Tuesday, September 23, 2014

Debut Novelist Judith Starkston Talks About Her Unique Setting of Ancient Troy


Judith Starkston writes historical fiction and mysteries set in Troy and the Hittite Empire. Ms. Starkston is a classicist (B.A. University of California, Santa Cruz, M.A. Cornell University) who fell under the spell of Greek history, mythology and especially Homer as an undergraduate. She taught high school English, Latin and humanities. She and her husband have two grown children and live in Arizona with their golden retriever Socrates. Hand of Fire is her debut novel.










Welcome, Judith! Tell us a little about your road to publication.

I made a place for myself in the world of historical fiction first as a reviewer for Historical Novels Review, New York Journal of Books, The Poisoned Pen Review and my own website. That gave me opportunities to study trends in historical fiction styles and get to know writers and readers both. That has been a very helpful base as I moved toward publication.

My debut novel, Hand of Fire, has just been published by Fireship Press. Fireship is a small press that specializes in historical fiction. I sent the manuscript out to many agents and enjoyed the advice and criticism that came back to me. I used it to make improvements over time. Eventually I opted for a small press because agents indicated they thought it would be hard to sell my manuscript to a major house given Hand of Fire’s setting in the ancient world of Troy, which they consider “niche.” I would, of course, love lots of readers to pick up Hand of Fire and prove that the iconic Trojan War still intrigues us. So far, the response has been phenomenal, so maybe I’m right and I’ll hear again from some of those agents. I’m very glad my small press has an open mind about what historical periods people want to read. The readers I hear from agree!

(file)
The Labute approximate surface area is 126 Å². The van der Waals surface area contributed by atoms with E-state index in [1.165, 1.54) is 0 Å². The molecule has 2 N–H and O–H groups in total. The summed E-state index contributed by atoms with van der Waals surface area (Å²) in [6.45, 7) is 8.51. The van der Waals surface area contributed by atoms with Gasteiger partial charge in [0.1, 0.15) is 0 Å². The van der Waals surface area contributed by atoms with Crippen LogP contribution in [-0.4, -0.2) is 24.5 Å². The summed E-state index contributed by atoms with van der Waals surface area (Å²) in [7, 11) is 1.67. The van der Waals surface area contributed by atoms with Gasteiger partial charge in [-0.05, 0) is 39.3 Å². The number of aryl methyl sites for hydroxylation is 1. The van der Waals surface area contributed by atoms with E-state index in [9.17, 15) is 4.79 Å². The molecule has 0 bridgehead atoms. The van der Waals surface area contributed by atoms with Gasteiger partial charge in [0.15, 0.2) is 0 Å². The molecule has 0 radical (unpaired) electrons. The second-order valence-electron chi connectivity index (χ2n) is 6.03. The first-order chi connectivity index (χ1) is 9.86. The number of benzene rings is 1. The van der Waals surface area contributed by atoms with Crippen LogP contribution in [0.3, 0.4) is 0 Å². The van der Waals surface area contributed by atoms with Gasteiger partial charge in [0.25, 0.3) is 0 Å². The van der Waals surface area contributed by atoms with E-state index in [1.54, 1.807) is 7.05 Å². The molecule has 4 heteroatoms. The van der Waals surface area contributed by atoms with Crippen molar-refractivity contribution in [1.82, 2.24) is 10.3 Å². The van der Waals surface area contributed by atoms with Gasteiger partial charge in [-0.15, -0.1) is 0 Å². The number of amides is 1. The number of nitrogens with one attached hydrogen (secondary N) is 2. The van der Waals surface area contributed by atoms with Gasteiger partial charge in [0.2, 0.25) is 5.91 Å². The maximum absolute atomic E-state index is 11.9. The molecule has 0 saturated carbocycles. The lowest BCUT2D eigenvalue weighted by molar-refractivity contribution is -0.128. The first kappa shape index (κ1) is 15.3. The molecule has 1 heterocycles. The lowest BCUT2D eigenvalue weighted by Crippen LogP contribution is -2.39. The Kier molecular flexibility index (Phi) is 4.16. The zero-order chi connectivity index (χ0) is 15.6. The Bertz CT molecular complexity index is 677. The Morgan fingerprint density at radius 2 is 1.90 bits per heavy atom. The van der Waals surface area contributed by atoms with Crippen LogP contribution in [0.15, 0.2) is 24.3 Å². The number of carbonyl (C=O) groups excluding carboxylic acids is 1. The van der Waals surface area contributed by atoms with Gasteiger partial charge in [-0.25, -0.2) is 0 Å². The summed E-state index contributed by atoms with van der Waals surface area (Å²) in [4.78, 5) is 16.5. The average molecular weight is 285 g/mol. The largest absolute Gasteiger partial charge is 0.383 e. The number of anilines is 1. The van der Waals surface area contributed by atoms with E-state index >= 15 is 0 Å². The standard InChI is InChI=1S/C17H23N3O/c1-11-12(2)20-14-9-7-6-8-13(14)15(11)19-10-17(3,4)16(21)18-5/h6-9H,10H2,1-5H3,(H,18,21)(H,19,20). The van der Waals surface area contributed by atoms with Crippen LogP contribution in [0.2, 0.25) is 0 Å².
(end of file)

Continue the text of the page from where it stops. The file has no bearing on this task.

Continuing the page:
When you first entered the publishing world, what surprised you the most? Was there any aspect of the business that caught you off guard?

I knew selling a book to a major publisher would be hard. That part didn’t surprise me. What did catch me off guard is how supportive other writers, bloggers, editors and readers are. I’ve found plenty of people whose advice I trust and ask for regularly. The road to publishing, while long, turned out to be a lot of fun with great friends along the journey.


Why historical fiction?

I loved ancient history and literature as a student while I earned my Classics degrees. That is the base that trained me.

Many years ago, I walked through the British Museum with my toddler son on my shoulders. I was retelling the myths painted on the Greek vases in front of us. We were happily lost in our imaginative world. I turned to go to another display case and discovered a crowd behind me listening in. So I think I’ve been “writing” historical tales for a long time.

What are you working on now that you’d like us to know about?

Lately part of my daily work is promoting Hand of Fire. This is a brief intro to my debut: The Trojan War threatens Troy’s allies and the Greek supply raids spread. A young healing priestess, designated as future queen, must defend her city against both divine anger and invading Greeks. She finds strength in visions of a handsome warrior god. Will that be enough when the half-immortal Achilles attacks? Hand of Fire, a tale of resilience and hope, blends history and legend in the untold story of Achilles’s famous captive, Briseis.